We all know the reason airplane food can taste a little funky is because our taste buds tend to go haywire at such a high altitude.
But it might surprise you to hear what one of the most popular drinks is on a plane, given that it’s not something many people love chugging down while on the ground.
Matt Tebbutt revealed on the first episode of the new UK series of Food Unwrapped, that umami-rich foods and drinks take the cake while in the air.
He said it’s because the fifth sense of taste, focusing on savoury umami, isn’t bothered by a change in altitude.
And that is why tomato juice is so popular with airline passengers.
Even though they may generally not enjoy something like a Bloody Mary on the ground, once in the air, it is one of the few things that retains its flavour, while lessoning the acidic notes people dislike.
- Mum's $2.80 travel hack is the key to packing light
- Why you should never take your shoes off on a plane
The drink is actually as popular as beer when it comes to what people order on flights, with UK airline caterers Alpha LSG, revealing they supply 90,000 litres of tomato juice every year.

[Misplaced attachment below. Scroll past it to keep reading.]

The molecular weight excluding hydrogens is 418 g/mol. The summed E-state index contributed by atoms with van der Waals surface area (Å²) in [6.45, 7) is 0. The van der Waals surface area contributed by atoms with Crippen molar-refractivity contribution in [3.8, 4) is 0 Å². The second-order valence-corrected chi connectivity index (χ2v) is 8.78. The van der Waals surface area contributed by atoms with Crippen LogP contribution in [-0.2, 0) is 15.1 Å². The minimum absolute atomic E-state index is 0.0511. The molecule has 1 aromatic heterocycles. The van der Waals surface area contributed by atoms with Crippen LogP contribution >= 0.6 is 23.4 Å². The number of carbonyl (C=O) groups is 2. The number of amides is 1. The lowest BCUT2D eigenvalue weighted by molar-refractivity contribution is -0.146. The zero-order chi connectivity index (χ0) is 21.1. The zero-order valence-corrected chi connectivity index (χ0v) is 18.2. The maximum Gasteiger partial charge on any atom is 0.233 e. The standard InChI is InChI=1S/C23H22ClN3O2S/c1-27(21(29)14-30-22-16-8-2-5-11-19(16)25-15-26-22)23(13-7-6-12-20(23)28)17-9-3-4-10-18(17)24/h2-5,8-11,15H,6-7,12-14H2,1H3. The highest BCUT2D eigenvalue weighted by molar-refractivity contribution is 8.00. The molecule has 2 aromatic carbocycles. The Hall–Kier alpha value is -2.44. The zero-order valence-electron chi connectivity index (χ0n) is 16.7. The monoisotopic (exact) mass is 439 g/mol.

So if you’re feeling a little let down by you next plane meal, try some tomato juice and you may be surprised.
And remember, it’s not the chef's fault the food tastes so, well flavourless.
“At 35,000 feet, the first thing that goes is your sense of taste," Grant Mickels, the executive chef for culinary development of Lufthansa's LSG Sky Chefs, told Conde Nast Traveler.
Charles Spence, professor of experimental psychology at Oxford University, also confirmed as much to the BBC. He said our taste buds are to blame for the food being bland in the skies.
“Food and drink really do taste different in the air compared to on the ground,” he said.
“There are several reasons for this: lack of humidity, lower air pressure, and the background noise.”
Got a story tip? Send it to firstname.lastname@example.org